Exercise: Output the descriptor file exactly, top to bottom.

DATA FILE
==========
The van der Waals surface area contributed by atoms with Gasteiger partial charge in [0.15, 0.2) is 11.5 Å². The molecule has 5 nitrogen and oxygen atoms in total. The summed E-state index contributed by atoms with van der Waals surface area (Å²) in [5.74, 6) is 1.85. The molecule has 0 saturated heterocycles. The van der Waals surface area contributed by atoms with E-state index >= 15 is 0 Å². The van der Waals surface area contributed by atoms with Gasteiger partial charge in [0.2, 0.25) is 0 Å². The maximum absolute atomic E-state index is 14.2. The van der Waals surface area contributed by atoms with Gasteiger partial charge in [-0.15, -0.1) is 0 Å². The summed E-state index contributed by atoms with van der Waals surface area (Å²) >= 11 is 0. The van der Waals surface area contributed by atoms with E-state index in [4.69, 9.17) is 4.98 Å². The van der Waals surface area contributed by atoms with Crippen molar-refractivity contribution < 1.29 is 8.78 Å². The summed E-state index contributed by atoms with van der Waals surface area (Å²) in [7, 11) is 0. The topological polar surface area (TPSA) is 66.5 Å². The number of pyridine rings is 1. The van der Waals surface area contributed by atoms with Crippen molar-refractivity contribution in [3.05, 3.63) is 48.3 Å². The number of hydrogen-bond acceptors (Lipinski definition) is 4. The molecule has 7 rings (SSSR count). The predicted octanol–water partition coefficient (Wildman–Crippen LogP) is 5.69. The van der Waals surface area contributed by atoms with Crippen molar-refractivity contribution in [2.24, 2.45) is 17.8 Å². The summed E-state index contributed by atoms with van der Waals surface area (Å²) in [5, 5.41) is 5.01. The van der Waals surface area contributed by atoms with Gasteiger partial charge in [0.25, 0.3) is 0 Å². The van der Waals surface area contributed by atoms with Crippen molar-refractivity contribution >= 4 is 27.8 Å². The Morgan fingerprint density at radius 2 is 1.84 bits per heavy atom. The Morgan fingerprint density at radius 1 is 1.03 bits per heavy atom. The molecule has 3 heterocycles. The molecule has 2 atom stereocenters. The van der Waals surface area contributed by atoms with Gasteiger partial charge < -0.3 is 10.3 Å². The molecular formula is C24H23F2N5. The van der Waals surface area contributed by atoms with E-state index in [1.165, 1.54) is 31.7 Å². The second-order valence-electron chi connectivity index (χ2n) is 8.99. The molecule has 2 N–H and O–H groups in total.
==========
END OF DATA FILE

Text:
The van der Waals surface area contributed by atoms with Gasteiger partial charge in [0.15, 0.2) is 11.5 Å². The molecule has 5 nitrogen and oxygen atoms in total. The summed E-state index contributed by atoms with van der Waals surface area (Å²) in [5.74, 6) is 1.85. The molecule has 0 saturated heterocycles. The van der Waals surface area contributed by atoms with E-state index >= 15 is 0 Å². The van der Waals surface area contributed by atoms with Gasteiger partial charge in [0.2, 0.25) is 0 Å². The maximum absolute atomic E-state index is 14.2. The van der Waals surface area contributed by atoms with Gasteiger partial charge in [-0.15, -0.1) is 0 Å². The summed E-state index contributed by atoms with van der Waals surface area (Å²) >= 11 is 0. The van der Waals surface area contributed by atoms with E-state index in [4.69, 9.17) is 4.98 Å². The van der Waals surface area contributed by atoms with Crippen molar-refractivity contribution < 1.29 is 8.78 Å². The summed E-state index contributed by atoms with van der Waals surface area (Å²) in [7, 11) is 0. The topological polar surface area (TPSA) is 66.5 Å². The number of pyridine rings is 1. The van der Waals surface area contributed by atoms with Crippen molar-refractivity contribution in [3.05, 3.63) is 48.3 Å². The number of hydrogen-bond acceptors (Lipinski definition) is 4. The molecule has 7 rings (SSSR count). The predicted octanol–water partition coefficient (Wildman–Crippen LogP) is 5.69. The van der Waals surface area contributed by atoms with Crippen molar-refractivity contribution in [2.24, 2.45) is 17.8 Å². The summed E-state index contributed by atoms with van der Waals surface area (Å²) in [5, 5.41) is 5.01. The van der Waals surface area contributed by atoms with Gasteiger partial charge in [0.25, 0.3) is 0 Å². The van der Waals surface area contributed by atoms with Crippen molar-refractivity contribution >= 4 is 27.8 Å². The Morgan fingerprint density at radius 2 is 1.84 bits per heavy atom. The Morgan fingerprint density at radius 1 is 1.03 bits per heavy atom. The molecule has 3 heterocycles. The molecule has 2 atom stereocenters. The van der Waals surface area contributed by atoms with Gasteiger partial charge < -0.3 is 10.3 Å². The molecular formula is C24H23F2N5. The van der Waals surface area contributed by atoms with E-state index in [1.165, 1.54) is 31.7 Å². The second-order valence-electron chi connectivity index (χ2n) is 8.99. The molecule has 2 N–H and O–H groups in total.